So How's It Taste?

Decorate Cakes Just Like Grandma Used To With Classic Ermine Frosting

Ermine frosting also goes by the names milk frosting, flour frosting, American buttercream, and flour buttercream. Made from an unappetizing sounding mixture of milk and flour paste, ermine frosting is actually incredibly delicious by the spoonful. It has a more subdued sweetness than other styles of buttercream frosting like German buttercream or cream cheese frosting, which usually have a richer flavoring. It's silky smooth and very easy to work with in your pastry bag and decorative tips. This frosting is usually featured prominently in cake decorating tutorials. With lots of carbohydrates and cholesterol, this is hardly a healthy food, but a little indulgence every now and then is fine.

Ermine frosting can be easily colored with food coloring to make that pastel unicorn birthday cake your kid wants or those pink sloth design cupcakes you saw on pinterest. If a sloth is your spirit animal like me, then you need to learn how to make ermine frosting the way your great-grandmother most likely did.

What Does Ermine Icing Taste Like?

Ermine frosting is most similar to a Swiss meringue buttercream because of the heated cooking process. With Swiss meringue buttercream, eggs and sugar are cooked over a double boiler, whipped into meringue peaks, and then butter is added to thicken.

With ermine frosting, the flour paste is the base and no eggs are used. So if you have anyone with an egg allergy, ermine buttercream is what you need for their birthday layer cake. The classic flavor of ermine is achieved through vanilla extract, but you can make a chocolate frosting version instead by adding cocoa powder to the cooked flour mixture.

Granulated sugar is used in ermine frosting instead of powdered sugar. The sugar will be dissolved in the milk mixture so don't worry about a crunchy or grainy texture.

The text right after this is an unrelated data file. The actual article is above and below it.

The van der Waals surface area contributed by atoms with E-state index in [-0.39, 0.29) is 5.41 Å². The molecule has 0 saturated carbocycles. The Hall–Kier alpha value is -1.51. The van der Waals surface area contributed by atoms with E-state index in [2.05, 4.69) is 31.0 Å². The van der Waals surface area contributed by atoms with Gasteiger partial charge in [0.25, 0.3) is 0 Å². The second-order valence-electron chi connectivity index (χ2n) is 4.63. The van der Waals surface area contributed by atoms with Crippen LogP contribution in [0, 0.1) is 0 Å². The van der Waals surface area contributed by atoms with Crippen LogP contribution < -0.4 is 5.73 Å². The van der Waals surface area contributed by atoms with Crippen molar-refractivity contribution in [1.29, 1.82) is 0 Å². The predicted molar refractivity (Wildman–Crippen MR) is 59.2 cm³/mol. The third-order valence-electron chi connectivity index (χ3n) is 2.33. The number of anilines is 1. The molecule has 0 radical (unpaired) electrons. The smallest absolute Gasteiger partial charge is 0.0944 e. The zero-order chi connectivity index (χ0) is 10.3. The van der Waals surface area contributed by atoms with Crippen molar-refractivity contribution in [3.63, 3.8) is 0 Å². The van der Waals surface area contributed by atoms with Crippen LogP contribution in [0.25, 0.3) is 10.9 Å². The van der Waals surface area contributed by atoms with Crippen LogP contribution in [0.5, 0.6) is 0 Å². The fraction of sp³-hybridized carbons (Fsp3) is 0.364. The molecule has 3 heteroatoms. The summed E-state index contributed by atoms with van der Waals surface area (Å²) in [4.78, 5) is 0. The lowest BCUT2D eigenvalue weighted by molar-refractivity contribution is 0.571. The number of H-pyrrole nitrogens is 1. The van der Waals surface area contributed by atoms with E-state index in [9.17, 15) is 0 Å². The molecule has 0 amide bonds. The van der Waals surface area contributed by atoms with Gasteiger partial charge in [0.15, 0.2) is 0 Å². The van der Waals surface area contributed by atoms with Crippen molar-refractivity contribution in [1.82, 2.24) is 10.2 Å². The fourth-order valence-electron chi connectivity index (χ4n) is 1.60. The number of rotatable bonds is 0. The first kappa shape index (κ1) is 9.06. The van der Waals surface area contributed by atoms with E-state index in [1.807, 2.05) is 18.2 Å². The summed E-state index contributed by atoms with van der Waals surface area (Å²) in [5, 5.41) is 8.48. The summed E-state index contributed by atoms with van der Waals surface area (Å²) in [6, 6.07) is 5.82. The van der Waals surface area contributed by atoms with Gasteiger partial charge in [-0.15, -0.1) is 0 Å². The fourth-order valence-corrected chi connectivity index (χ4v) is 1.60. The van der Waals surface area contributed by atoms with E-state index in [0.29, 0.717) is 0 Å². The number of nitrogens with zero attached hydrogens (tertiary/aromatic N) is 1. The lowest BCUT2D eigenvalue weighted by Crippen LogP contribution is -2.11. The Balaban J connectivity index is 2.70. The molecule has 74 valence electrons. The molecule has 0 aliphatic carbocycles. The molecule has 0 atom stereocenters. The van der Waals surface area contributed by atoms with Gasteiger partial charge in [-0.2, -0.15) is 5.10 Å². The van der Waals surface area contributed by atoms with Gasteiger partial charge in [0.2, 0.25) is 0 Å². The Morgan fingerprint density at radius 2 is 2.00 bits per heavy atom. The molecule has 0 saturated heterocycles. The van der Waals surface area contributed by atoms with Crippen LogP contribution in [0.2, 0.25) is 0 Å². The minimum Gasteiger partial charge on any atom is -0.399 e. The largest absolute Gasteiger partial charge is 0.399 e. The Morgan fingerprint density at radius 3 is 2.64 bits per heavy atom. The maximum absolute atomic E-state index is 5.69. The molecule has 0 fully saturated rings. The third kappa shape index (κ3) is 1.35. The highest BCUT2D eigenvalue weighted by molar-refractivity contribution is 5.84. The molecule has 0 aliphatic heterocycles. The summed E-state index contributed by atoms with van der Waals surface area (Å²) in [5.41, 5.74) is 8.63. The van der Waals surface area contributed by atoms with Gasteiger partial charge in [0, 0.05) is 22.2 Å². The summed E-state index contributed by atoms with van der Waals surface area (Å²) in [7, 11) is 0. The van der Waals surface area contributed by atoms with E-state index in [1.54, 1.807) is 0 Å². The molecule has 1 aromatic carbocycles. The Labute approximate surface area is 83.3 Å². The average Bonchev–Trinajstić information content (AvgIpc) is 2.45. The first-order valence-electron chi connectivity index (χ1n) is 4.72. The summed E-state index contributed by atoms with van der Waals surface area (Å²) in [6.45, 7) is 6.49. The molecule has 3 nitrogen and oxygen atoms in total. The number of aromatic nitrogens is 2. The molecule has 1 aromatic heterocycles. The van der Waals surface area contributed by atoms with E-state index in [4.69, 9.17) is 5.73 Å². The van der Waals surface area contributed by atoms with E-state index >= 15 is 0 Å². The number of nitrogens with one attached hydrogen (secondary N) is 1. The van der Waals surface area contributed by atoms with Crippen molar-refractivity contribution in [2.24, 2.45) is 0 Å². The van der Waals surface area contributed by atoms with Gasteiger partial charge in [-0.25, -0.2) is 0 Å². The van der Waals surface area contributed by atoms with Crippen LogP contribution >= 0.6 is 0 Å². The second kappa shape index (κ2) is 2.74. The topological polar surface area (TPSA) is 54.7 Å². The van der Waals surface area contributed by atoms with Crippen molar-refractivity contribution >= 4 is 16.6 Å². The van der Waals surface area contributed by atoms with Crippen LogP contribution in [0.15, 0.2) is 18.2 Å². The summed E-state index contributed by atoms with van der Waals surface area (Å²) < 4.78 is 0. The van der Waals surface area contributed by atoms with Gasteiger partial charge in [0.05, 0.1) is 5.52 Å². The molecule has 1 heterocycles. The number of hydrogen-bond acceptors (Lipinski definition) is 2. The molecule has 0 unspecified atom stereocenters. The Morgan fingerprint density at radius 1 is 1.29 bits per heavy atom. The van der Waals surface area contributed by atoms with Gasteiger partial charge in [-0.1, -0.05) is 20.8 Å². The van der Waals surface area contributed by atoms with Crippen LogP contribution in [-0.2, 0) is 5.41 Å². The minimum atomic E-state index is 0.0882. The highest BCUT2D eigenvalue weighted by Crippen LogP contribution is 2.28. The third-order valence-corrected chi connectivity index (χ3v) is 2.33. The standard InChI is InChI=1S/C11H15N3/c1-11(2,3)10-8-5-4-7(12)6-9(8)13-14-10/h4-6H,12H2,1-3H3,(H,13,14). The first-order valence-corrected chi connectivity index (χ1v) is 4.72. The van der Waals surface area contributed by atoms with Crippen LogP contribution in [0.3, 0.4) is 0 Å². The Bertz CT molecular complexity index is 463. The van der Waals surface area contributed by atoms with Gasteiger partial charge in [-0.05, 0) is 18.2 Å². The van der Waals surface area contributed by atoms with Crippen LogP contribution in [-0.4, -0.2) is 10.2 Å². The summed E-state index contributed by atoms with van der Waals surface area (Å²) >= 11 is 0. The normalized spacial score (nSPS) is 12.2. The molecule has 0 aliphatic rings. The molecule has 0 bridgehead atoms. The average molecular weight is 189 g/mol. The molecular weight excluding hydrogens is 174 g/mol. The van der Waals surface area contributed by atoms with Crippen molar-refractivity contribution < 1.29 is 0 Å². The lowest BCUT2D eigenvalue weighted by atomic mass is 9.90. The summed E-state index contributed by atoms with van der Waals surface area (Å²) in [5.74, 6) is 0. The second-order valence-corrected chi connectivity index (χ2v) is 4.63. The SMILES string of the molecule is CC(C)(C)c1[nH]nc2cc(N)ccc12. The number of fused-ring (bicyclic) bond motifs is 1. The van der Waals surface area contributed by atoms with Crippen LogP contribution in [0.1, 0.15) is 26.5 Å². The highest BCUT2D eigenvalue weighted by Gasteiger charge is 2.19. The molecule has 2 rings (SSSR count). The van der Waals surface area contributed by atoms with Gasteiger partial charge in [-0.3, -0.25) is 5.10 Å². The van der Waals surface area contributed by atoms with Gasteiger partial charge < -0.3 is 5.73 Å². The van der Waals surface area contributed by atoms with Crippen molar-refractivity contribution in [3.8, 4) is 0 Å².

You want to use softened unsalted butter and then add pinches of salt to bring together the flavor.

It's dessert, people. Use whole milk for this recipe. But if you insist, 2%, almond milk, soy milk, or coconut milk will also work.

Ermine icing is perfect for red velvet cake, chocolate cupcakes and cakes, vanilla cake, or strawberry cake. Really any cake recipe in your arsenal will work with this classic frosting recipe. The frosting can be flavored easily. How about peanut butter flavored frosting on chocolate cupcakes? Yes, please.

Pro tips: Make sure your butter isn't too soft, as this will give you runny frosting. If that happens, adding a little more flour to thicken. Also if your pastry bag full of frosting is too gloppy, put it in the refrigerator for 15 minutes to help with the consistency.

There's no such thing as too much whipping with this frosting. If the consistency is a little off (too grainy or separated), blend and whip some more before deciding on if any flour or milk needs to be added.

How To Make Ermine Frosting

Prep Time: 20 minutes

Cook Time: 5 minutes

Cooling Time: 2 hours 20 minutes

Total Time: 2 hours 45 minutes

You'll need granulated sugar and all-purpose flour to make your roux. Also have salt, milk, softened unsalted butter, and vanilla extract for flavor.

Combine your sugar, flour, and salt in a mixing bowl and break up lumps. In a medium saucepan over medium heat, start whisking in the milk until smooth.

Resist the urge to turn up the heat. Slow, steady, constant whisking is the key to getting the thick paste or pudding-like consistency you want.

Once it's smooth and thick, remove from stove, pour into bowl, and cover the surface of the frosting with a piece of plastic wrap pressed onto the surface of the flour mixture to prevent a skin from forming. Cool completely to room temperature.

Next, get out your stand mixer and whisk attachment or handheld electric mixer and start beating your butter on high speed until fluffy. Take your time and make sure to scrape the sides of the bowl to incorporate all the butter.

Once fluffy, slow the speed and start adding the cooled flour mixture in small amounts at a time. Cooling is important because you don't want curdled frosting! Just keep whisking until whipped and fluffy, then add vanilla extract at the end and food coloring if you're using it.

The frosting can be stored in the refrigerator in an airtight container for a week. Always work with the frosting at room temp. Re-whip it to get all that fluffiness back for best results.

Get the full recipe for ermine frosting here.